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Warm, humane, beautifully lucid poems on death, birth and the need to seize the day by one of Britain's most important poets.

Ghosts is John Fuller's fifteenth collection of poetry. In it he reckons with his own mortality, writing poems about the deaths of people he has known and the births of grandchildren, at the same time as looking forward to the time when he too will pass on. As always in his poetry, there is a probing into the meaning of life, a wonderfully melodic personal dialogue in which the poet asks and attempts to answer in the course of a poem some of life's more mysterious questions. But such philosophical musings are always anchored in beautifully concrete, atmospheric and sensual detail: a man sitting thinking in front of an open fire hugging his 'knee-hump'; the bodies of the men and women who threw themselves out of the twin tower windows floating outwards like ghosts, hovering between life and death. As with his last collection, Now and For a Time (2002), these poems have a wonderful universality, with the language and thought perhaps more accessible than Fuller has been in the past. But at the same time, they are utterly distinctive and personal, with imagery that surprises and fills the reader with admiration at every turn.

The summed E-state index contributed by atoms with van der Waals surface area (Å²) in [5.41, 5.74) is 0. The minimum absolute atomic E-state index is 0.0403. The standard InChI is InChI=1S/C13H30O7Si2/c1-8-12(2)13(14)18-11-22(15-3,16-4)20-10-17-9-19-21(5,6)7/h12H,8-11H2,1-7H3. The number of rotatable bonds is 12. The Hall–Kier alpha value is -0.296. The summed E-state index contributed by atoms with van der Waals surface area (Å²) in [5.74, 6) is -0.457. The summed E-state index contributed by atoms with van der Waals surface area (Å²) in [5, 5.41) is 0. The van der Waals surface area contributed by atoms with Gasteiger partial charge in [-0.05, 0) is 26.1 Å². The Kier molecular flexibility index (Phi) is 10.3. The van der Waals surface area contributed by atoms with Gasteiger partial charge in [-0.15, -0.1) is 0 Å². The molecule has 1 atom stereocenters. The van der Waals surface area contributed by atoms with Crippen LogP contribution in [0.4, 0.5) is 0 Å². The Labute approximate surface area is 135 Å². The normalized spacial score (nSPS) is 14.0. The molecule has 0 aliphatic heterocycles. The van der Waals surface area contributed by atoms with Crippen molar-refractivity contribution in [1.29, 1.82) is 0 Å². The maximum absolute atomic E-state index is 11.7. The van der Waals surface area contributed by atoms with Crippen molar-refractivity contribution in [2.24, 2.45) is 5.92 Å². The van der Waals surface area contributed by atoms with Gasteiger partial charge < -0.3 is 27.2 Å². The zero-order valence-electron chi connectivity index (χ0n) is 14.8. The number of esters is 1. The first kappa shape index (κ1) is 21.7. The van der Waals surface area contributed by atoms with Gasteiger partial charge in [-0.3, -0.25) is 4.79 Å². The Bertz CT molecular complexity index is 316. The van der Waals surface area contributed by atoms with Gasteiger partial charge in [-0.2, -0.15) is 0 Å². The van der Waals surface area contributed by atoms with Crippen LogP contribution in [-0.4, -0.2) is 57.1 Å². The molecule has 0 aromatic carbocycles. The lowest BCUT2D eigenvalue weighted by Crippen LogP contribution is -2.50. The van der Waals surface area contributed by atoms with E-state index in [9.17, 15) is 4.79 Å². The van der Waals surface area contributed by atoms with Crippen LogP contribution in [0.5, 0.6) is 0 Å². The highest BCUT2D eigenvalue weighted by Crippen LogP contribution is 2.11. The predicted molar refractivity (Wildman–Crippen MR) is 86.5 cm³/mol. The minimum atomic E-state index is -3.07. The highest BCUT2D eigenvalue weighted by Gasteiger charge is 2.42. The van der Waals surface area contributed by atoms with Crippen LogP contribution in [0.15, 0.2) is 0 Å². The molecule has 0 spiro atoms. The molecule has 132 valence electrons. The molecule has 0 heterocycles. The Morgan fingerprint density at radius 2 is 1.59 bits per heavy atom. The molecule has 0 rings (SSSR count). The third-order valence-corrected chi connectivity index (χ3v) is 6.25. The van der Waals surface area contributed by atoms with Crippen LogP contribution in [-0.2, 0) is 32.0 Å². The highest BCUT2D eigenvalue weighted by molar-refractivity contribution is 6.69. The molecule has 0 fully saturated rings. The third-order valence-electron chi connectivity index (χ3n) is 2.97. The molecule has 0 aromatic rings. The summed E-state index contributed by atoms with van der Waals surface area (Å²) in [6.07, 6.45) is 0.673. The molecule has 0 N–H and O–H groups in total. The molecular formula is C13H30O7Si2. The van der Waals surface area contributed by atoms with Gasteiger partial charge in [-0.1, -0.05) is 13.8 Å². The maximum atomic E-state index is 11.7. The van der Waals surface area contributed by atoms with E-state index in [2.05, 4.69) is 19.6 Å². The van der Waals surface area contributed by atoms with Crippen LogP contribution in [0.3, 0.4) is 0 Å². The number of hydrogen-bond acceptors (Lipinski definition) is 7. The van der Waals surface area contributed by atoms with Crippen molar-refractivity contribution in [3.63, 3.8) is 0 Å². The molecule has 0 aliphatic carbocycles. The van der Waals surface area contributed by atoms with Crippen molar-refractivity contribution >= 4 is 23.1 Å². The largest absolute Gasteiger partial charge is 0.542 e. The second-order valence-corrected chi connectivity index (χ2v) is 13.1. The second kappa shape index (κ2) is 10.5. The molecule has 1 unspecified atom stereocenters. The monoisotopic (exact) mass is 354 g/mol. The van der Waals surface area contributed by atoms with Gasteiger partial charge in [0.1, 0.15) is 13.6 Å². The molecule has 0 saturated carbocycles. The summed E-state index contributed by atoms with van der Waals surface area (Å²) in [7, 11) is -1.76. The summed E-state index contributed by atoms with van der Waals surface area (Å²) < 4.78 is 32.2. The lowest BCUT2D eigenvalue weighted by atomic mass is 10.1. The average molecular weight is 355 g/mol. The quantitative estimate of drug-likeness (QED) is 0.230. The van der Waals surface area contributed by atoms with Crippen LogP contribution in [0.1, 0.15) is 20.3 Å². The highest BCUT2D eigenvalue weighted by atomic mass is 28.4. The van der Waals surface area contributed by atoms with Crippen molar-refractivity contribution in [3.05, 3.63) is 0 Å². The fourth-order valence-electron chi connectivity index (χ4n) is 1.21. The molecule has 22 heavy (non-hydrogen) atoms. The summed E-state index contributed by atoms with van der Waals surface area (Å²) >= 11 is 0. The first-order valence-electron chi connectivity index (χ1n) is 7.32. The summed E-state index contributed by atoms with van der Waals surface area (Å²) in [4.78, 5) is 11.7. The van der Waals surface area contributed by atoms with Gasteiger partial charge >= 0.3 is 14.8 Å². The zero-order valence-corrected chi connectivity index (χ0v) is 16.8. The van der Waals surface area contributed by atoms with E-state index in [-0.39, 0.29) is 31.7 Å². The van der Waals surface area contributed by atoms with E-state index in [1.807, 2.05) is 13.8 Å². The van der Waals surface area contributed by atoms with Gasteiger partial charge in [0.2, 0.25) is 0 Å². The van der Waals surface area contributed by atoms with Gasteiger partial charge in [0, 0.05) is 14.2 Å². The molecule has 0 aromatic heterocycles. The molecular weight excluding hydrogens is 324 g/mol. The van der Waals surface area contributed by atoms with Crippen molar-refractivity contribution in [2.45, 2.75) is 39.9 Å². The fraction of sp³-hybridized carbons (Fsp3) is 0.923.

Reviews

I have much admired and enjoyed John Fuller's collection of poems Ghosts. He contemplates age and death with a kind of glee and surprised intelligence that I find very sympathetic

A.S. Byatt, New Statesman

Elegant, surprising meditations on approaching death - the persistence of past people and things, and the liveliness of infants

AS Byatt, Guardian

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Formats & editions

  • EBook

    9781407091891

    July 1, 2010

    Vintage Digital

    80 pages

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